OTTAWA — Canada’s Office for Religious Freedom has announced funds in the amount of $226,630 for CNEWA Canada’s projects in Ukraine that promote interreligious dialogue and build bridges among youth from various regions and religions of the country. The program will run from November 2014 through November 2015, benefitting more than a thousand Ukrainians.
According to CNEWA Canada’s national director, Carl Hétu, “the program will help enhance the culture of dialogue among the future Ukrainian leaders of the western and eastern regions who are of different cultural and religious backgrounds. One of the goals is to help establish a truly democratic and inclusive society in this Eastern European country that, right now, has to deal with so many enormous challenges.”
Since the Russian annexation of Crimea, and the subsequent outbreak of violence in the eastern Ukrainian regions of Donetsk and Luhansk, there has been a significant increase of discrimination and violence perpetrated against religious minorities in those areas. Among those targeted are Orthodox Christians, Catholics, Jews, Crimean Tatar Muslims and many others who want to live according to their religious traditions but do not support the separatists. Since Ukraine’s independence in 1991, Ukrainians of different cultural and religious backgrounds have lived with one another in relative peace and harmony.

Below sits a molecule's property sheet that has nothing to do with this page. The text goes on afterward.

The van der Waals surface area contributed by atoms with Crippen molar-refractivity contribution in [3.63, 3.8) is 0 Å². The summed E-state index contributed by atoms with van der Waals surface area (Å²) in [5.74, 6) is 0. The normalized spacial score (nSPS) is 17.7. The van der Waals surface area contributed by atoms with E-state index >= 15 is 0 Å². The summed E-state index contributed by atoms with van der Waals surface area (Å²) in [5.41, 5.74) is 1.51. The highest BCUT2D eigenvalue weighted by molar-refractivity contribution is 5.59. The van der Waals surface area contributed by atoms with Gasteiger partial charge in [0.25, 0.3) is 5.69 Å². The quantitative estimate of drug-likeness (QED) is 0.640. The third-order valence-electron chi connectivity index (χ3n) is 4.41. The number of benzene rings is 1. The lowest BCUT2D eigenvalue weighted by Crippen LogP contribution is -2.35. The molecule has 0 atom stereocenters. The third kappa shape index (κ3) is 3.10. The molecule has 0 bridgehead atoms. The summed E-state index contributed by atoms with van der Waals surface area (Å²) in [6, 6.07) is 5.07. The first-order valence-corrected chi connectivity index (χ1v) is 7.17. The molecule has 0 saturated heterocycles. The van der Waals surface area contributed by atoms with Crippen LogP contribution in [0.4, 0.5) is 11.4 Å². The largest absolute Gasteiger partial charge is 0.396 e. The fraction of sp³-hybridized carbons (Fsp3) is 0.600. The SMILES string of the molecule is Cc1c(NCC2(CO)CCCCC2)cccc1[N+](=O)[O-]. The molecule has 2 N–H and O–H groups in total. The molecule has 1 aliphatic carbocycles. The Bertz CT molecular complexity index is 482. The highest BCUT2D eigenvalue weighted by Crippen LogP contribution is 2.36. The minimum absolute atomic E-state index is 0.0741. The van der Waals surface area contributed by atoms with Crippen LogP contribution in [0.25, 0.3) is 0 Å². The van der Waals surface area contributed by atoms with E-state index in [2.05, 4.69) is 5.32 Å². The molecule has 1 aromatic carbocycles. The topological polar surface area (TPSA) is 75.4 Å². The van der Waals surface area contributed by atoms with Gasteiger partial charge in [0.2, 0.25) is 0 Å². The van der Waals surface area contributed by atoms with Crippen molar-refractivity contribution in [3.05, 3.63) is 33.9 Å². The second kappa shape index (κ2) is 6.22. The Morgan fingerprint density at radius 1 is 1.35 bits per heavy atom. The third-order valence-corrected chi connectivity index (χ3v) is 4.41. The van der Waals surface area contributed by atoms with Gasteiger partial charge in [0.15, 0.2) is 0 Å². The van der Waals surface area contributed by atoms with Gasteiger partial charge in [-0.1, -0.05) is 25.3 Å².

Designed by CNEWA in close cooperation with its Ukrainian partners, the program will help develop youth leaders and enhance relations between eastern and western Ukrainians through the promotion of religious freedom and other democratic values. Among the program’s planned activities are short-term student exchanges, summer schools, public panel discussions, and lectures for university students at public universities in four Ukrainian regions, west, south, center and east.
Catholic Near East Welfare Association (CNEWA) is a papal agency for humanitarian and pastoral support established in 1926 with a special mission to work for, through and with the Eastern churches and peoples in the Middle East, Northeast Africa, India and Eastern Europe. Over these years, CNEWA has assisted communities afflicted by poverty and conflict and has promoted sustainable peacebuilding and dialogue.
For more information, please contact:
Carl Hétu, National Director